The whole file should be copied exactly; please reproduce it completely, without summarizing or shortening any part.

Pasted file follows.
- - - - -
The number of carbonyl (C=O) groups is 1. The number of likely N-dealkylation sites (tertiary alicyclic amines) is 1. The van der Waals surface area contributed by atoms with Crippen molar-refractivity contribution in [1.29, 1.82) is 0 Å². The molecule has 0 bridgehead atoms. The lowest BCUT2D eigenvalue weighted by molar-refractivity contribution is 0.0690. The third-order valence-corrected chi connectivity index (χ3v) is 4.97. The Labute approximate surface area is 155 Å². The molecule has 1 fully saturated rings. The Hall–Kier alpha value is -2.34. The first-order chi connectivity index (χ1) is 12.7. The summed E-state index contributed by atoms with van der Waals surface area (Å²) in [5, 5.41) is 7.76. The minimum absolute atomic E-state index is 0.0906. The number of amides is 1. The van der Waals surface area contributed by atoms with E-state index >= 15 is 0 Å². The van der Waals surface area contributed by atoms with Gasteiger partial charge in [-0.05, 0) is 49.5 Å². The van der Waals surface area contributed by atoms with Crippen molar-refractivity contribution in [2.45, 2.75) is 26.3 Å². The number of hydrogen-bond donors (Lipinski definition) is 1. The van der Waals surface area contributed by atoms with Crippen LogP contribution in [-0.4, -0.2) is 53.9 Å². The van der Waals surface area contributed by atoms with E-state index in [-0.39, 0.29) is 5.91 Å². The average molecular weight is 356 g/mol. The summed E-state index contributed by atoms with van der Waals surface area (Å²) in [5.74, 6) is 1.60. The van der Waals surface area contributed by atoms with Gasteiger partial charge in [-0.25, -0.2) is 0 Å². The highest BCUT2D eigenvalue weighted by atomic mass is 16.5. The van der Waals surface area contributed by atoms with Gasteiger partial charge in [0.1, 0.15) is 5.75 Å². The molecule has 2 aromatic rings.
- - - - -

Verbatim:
The number of carbonyl (C=O) groups is 1. The number of likely N-dealkylation sites (tertiary alicyclic amines) is 1. The van der Waals surface area contributed by atoms with Crippen molar-refractivity contribution in [1.29, 1.82) is 0 Å². The molecule has 0 bridgehead atoms. The lowest BCUT2D eigenvalue weighted by molar-refractivity contribution is 0.0690. The third-order valence-corrected chi connectivity index (χ3v) is 4.97. The Labute approximate surface area is 155 Å². The molecule has 1 fully saturated rings. The Hall–Kier alpha value is -2.34. The first-order chi connectivity index (χ1) is 12.7. The summed E-state index contributed by atoms with van der Waals surface area (Å²) in [5, 5.41) is 7.76. The minimum absolute atomic E-state index is 0.0906. The number of amides is 1. The van der Waals surface area contributed by atoms with E-state index >= 15 is 0 Å². The van der Waals surface area contributed by atoms with Gasteiger partial charge in [-0.05, 0) is 49.5 Å². The van der Waals surface area contributed by atoms with Crippen molar-refractivity contribution in [2.45, 2.75) is 26.3 Å². The number of hydrogen-bond donors (Lipinski definition) is 1. The van der Waals surface area contributed by atoms with Crippen LogP contribution in [-0.4, -0.2) is 53.9 Å². The van der Waals surface area contributed by atoms with E-state index in [-0.39, 0.29) is 5.91 Å². The average molecular weight is 356 g/mol. The summed E-state index contributed by atoms with van der Waals surface area (Å²) in [5.74, 6) is 1.60. The van der Waals surface area contributed by atoms with Gasteiger partial charge in [-0.25, -0.2) is 0 Å². The highest BCUT2D eigenvalue weighted by atomic mass is 16.5. The van der Waals surface area contributed by atoms with Gasteiger partial charge in [0.1, 0.15) is 5.75 Å². The molecule has 2 aromatic rings.